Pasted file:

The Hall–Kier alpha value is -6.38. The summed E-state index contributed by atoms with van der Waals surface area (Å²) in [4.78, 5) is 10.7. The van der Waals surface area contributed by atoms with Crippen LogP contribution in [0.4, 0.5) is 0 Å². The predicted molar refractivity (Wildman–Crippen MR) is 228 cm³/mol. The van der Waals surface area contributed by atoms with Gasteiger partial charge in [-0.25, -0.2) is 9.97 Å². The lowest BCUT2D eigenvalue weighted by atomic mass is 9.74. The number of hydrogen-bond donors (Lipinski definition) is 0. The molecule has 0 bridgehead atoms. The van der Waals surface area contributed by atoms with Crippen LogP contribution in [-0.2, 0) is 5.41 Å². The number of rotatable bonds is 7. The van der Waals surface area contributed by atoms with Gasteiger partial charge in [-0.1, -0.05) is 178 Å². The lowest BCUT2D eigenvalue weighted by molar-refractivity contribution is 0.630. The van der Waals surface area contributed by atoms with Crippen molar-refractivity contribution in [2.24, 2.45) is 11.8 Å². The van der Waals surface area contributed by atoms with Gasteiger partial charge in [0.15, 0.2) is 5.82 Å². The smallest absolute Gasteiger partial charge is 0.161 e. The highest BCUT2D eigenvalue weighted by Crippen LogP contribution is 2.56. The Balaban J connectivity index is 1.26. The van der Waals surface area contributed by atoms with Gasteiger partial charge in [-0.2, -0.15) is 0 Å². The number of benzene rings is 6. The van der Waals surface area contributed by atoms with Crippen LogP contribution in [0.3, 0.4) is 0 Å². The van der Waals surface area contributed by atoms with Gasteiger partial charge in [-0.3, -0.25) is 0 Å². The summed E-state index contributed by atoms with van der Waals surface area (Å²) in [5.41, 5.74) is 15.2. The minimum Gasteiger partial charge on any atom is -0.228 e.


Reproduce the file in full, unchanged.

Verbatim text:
The Hall–Kier alpha value is -6.38. The summed E-state index contributed by atoms with van der Waals surface area (Å²) in [4.78, 5) is 10.7. The van der Waals surface area contributed by atoms with Crippen LogP contribution in [0.4, 0.5) is 0 Å². The predicted molar refractivity (Wildman–Crippen MR) is 228 cm³/mol. The van der Waals surface area contributed by atoms with Gasteiger partial charge in [-0.25, -0.2) is 9.97 Å². The lowest BCUT2D eigenvalue weighted by atomic mass is 9.74. The number of hydrogen-bond donors (Lipinski definition) is 0. The molecule has 0 bridgehead atoms. The van der Waals surface area contributed by atoms with Crippen LogP contribution in [-0.2, 0) is 5.41 Å². The number of rotatable bonds is 7. The van der Waals surface area contributed by atoms with Gasteiger partial charge in [-0.1, -0.05) is 178 Å². The lowest BCUT2D eigenvalue weighted by molar-refractivity contribution is 0.630. The van der Waals surface area contributed by atoms with Crippen molar-refractivity contribution in [2.24, 2.45) is 11.8 Å². The van der Waals surface area contributed by atoms with Gasteiger partial charge in [0.15, 0.2) is 5.82 Å². The smallest absolute Gasteiger partial charge is 0.161 e. The highest BCUT2D eigenvalue weighted by Crippen LogP contribution is 2.56. The Balaban J connectivity index is 1.26. The van der Waals surface area contributed by atoms with Gasteiger partial charge in [-0.2, -0.15) is 0 Å². The number of benzene rings is 6. The van der Waals surface area contributed by atoms with Crippen LogP contribution in [0.3, 0.4) is 0 Å². The van der Waals surface area contributed by atoms with Gasteiger partial charge in [-0.3, -0.25) is 0 Å². The summed E-state index contributed by atoms with van der Waals surface area (Å²) in [5.41, 5.74) is 15.2. The minimum Gasteiger partial charge on any atom is -0.228 e.